Every year 712,000 people die in Africa from illnesses related to polluted air, new research from a global policy forum found. Air pollution there is more deadly than malnutrition, unclean water or unsafe sanitation.
The study connects the uninterrupted growth of Africa's urban population to the rising number of premature deaths from air pollution. The author, Rana Roy, notes that while air pollution is most severe in Asia, particularly in the densely populated countries of China and India where rapid urbanization is a key factor, Africa could soon develop a climate and health crisis similar to the one that China and India have been facing for the past two decades.
From 1990 to 2013 outdoor air pollution increased by a staggering 36 percent across Africa as a whole. Countries like Ethiopia, South Africa and Nigeria have seen rapid industrialization along with an increase in outdoor air pollution from traffic and power generation. Cooking on open fires is also a concern. Many African households use inefficient stoves and fuel sources for heating food.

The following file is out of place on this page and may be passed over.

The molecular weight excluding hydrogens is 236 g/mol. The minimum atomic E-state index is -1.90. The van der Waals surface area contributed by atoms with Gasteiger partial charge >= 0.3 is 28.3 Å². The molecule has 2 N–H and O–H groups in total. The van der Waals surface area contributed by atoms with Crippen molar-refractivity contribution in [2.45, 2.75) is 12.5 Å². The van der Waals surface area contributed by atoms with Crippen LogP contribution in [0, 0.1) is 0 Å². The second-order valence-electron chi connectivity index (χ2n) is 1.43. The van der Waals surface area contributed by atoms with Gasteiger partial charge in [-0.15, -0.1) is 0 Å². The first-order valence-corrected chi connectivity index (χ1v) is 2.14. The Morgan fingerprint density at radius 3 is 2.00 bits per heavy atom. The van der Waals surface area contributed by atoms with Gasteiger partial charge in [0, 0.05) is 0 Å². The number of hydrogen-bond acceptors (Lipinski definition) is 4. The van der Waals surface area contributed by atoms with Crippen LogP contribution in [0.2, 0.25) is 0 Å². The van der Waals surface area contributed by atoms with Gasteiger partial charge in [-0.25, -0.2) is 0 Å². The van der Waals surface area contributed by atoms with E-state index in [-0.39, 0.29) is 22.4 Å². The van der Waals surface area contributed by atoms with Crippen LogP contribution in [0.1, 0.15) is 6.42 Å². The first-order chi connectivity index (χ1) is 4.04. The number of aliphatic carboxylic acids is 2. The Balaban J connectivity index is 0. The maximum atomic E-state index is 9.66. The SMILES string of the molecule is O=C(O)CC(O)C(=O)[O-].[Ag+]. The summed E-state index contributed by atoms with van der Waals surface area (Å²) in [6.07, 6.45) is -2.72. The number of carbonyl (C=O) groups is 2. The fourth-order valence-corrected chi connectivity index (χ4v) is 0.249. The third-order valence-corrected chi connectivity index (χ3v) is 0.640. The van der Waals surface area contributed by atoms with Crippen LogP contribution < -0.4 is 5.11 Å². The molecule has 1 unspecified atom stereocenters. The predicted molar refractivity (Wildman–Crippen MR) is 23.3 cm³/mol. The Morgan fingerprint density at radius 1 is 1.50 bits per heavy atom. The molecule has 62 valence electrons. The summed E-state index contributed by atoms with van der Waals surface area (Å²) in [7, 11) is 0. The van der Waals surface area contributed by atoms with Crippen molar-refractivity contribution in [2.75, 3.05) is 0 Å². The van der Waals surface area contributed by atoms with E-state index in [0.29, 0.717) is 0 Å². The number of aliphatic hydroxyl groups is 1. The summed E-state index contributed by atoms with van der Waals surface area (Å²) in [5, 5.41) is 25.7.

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"In cities such as London, [air pollution is] mainly due to the burning of hydrocarbons for transport," Mathew Evans, professor of atmospheric chemistry at York University, said in the study. "African pollution isn't like that. There is the burning of rubbish, cooking indoors with inefficient fuel stoves, millions of steel diesel electricity generators, cars which have had the catalytic converters removed and petrochemical plants. Compounds such as sulphur dioxide, benzene and carbon monoxide, that haven't been issues in western cities for decades, may be a significant problem in African cities. We simply don't know."
These various pollutants contribute to multiple pulmonary and respiratory diseases like stroke, heart disease, lung cancer and chronic and acute asthma.
Roy argues that the current model of transportation and energy sources isn't sustainable and calls for an end to government subsidies for production and use of coal, petroleum and natural gas.
The paper is the first to attempt to calculate the cost, both human and financial, of air pollution on the African continent.
"What is observable in present-day Africa is a synchronization of multiple environmental and developmental challenges," Roy said, "that most other societies have been able to tackle successively rather than simultaneously, focussing on one problem at a time."
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